Atlanta Public Schools is keeping a watchful eye on how potential state funding cuts would impact its pre-kindergarten program. AJC file photo 2019. 
Photo: KENT D. JOHNSON / AJC/KDJOHNSON@AJC.COM
Photo: KENT D. JOHNSON / AJC/KDJOHNSON@AJC.COM

Potential state cuts could mean fewer Atlanta pre-K classrooms

Atlanta Public Schools officials are keeping a close eye on potential state cuts to pre-kindergarten programs. 

Superintendent Meria Carstarphen said the district could lose up to $500,000 in pre-K funding next school year, which she said could mean a loss of three to six classrooms. 

APS currently has 64 pre-kindergarten classrooms serving about 1,200 students at 39 school sites. 

Carstarphen told viewers during a virtual town hall on Tuesday that APS only recently received guidance on the pending pre-K cuts. 

APS has already been preparing for big state cuts that will reduce its general fund budget for the fiscal year that starts July 1 by more than $50 million compared to the current year. Those cuts come as the state slides into an economic downturn amid the coronavirus pandemic.

The state’s Department of Early Care and Learning told legislators this week that if lottery funding, which pays for pre-K programs, is also subject to a 14% reduction than it would mean big cuts. The department could drop 19 planning and instructional days from the school calendar to decrease teacher salary costs. It also could eliminate 4,000 of the 84,000 student slots statewide, or about 180 fewer classrooms.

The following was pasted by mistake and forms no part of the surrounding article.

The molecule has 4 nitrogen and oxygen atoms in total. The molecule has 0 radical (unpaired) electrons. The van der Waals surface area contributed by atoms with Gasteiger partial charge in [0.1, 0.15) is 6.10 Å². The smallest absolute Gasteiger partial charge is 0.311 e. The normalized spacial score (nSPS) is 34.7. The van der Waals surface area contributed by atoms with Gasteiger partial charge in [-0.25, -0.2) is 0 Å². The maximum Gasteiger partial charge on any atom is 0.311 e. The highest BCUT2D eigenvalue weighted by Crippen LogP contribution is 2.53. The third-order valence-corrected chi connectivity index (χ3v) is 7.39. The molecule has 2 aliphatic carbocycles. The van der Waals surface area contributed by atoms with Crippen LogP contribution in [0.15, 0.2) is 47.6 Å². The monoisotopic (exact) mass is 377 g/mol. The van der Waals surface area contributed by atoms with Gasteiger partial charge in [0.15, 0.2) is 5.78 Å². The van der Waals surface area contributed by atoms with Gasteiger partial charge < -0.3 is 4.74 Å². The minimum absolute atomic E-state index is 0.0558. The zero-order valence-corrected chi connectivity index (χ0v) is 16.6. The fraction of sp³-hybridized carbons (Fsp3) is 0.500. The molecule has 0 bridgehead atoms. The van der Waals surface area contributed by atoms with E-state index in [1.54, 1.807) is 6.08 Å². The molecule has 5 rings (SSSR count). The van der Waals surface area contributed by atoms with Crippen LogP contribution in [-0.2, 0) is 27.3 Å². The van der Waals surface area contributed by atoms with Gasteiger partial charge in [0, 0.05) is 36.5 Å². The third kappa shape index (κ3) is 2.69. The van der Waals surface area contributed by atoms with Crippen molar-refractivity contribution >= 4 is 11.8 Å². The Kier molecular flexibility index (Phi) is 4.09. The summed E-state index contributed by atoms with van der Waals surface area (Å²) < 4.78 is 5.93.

Carstarphen said that the state numbers sound “really large” and the district will be thoughtful as it awaits more financial information during the state budget process. 

“We are closely monitoring all of this, and we’ll review the actual cuts and determine the impacts and identify the next steps,” she said.

Advocates have called for the state to protect pre-K money. Mindy Binderman, executive director of GEEARS: Georgia Early Education Alliance for Ready Students, said reductions are unnecessary because lottery revenue has remained steady and there’s also rainy-day funds that could be used. 

“The long-term impact of these cuts would be felt for years, as Georgia’s children would miss out on learning the critical skills that prepare them for success in kindergarten and beyond,” she said, in a written statement. 

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